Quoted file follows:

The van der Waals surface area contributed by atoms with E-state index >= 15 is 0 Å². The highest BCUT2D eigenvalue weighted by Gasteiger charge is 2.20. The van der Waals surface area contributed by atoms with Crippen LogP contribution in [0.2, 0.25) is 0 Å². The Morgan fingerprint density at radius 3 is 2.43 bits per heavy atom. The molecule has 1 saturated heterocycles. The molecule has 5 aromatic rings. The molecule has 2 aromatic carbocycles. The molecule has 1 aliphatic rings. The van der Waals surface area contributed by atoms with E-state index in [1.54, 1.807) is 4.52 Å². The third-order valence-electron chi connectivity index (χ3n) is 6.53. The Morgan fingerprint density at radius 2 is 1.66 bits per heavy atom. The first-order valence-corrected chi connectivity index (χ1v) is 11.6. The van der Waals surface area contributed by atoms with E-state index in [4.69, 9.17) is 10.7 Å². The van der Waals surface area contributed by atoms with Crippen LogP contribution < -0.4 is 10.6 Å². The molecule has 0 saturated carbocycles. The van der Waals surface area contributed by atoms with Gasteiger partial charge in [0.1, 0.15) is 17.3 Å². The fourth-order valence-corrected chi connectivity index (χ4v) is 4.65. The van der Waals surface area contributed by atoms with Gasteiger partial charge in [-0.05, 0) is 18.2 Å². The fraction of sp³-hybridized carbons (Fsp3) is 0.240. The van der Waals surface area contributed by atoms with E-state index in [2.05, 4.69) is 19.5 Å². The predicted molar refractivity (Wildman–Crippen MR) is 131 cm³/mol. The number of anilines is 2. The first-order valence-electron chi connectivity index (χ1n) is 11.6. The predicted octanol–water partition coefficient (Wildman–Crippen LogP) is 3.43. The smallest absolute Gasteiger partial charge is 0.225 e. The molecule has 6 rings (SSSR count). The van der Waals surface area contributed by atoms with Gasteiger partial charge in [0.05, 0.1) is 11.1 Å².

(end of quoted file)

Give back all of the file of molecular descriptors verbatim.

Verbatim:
The van der Waals surface area contributed by atoms with E-state index >= 15 is 0 Å². The highest BCUT2D eigenvalue weighted by Gasteiger charge is 2.20. The van der Waals surface area contributed by atoms with Crippen LogP contribution in [0.2, 0.25) is 0 Å². The Morgan fingerprint density at radius 3 is 2.43 bits per heavy atom. The molecule has 1 saturated heterocycles. The molecule has 5 aromatic rings. The molecule has 2 aromatic carbocycles. The molecule has 1 aliphatic rings. The van der Waals surface area contributed by atoms with E-state index in [1.54, 1.807) is 4.52 Å². The third-order valence-electron chi connectivity index (χ3n) is 6.53. The Morgan fingerprint density at radius 2 is 1.66 bits per heavy atom. The first-order valence-corrected chi connectivity index (χ1v) is 11.6. The van der Waals surface area contributed by atoms with E-state index in [4.69, 9.17) is 10.7 Å². The van der Waals surface area contributed by atoms with Crippen LogP contribution < -0.4 is 10.6 Å². The molecule has 0 saturated carbocycles. The van der Waals surface area contributed by atoms with Gasteiger partial charge in [0.1, 0.15) is 17.3 Å². The fourth-order valence-corrected chi connectivity index (χ4v) is 4.65. The van der Waals surface area contributed by atoms with Gasteiger partial charge in [-0.05, 0) is 18.2 Å². The fraction of sp³-hybridized carbons (Fsp3) is 0.240. The van der Waals surface area contributed by atoms with E-state index in [2.05, 4.69) is 19.5 Å². The predicted molar refractivity (Wildman–Crippen MR) is 131 cm³/mol. The number of anilines is 2. The first-order valence-electron chi connectivity index (χ1n) is 11.6. The predicted octanol–water partition coefficient (Wildman–Crippen LogP) is 3.43. The smallest absolute Gasteiger partial charge is 0.225 e. The molecule has 6 rings (SSSR count). The van der Waals surface area contributed by atoms with Gasteiger partial charge in [0.05, 0.1) is 11.1 Å².